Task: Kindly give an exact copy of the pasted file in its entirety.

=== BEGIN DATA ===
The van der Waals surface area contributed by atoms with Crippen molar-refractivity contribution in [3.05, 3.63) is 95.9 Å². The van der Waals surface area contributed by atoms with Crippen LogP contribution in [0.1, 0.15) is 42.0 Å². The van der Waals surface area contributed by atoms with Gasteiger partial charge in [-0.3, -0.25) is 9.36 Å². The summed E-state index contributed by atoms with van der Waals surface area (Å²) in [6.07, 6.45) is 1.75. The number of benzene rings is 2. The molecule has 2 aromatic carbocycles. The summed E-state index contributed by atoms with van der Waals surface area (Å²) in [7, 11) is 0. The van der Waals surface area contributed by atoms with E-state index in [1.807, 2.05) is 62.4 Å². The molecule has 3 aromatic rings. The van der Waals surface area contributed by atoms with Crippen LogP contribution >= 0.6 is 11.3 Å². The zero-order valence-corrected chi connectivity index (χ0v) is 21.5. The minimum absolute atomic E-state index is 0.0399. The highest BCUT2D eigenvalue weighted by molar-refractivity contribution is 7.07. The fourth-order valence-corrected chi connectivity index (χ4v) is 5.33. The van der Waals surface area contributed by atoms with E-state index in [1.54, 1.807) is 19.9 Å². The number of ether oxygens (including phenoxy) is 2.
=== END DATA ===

The van der Waals surface area contributed by atoms with Crippen molar-refractivity contribution in [3.05, 3.63) is 95.9 Å². The van der Waals surface area contributed by atoms with Crippen LogP contribution in [0.1, 0.15) is 42.0 Å². The van der Waals surface area contributed by atoms with Gasteiger partial charge in [-0.3, -0.25) is 9.36 Å². The summed E-state index contributed by atoms with van der Waals surface area (Å²) in [6.07, 6.45) is 1.75. The number of benzene rings is 2. The molecule has 2 aromatic carbocycles. The summed E-state index contributed by atoms with van der Waals surface area (Å²) in [7, 11) is 0. The van der Waals surface area contributed by atoms with E-state index in [1.807, 2.05) is 62.4 Å². The molecule has 3 aromatic rings. The van der Waals surface area contributed by atoms with Crippen LogP contribution >= 0.6 is 11.3 Å². The zero-order valence-corrected chi connectivity index (χ0v) is 21.5. The minimum absolute atomic E-state index is 0.0399. The highest BCUT2D eigenvalue weighted by molar-refractivity contribution is 7.07. The fourth-order valence-corrected chi connectivity index (χ4v) is 5.33. The van der Waals surface area contributed by atoms with E-state index in [1.54, 1.807) is 19.9 Å². The number of ether oxygens (including phenoxy) is 2.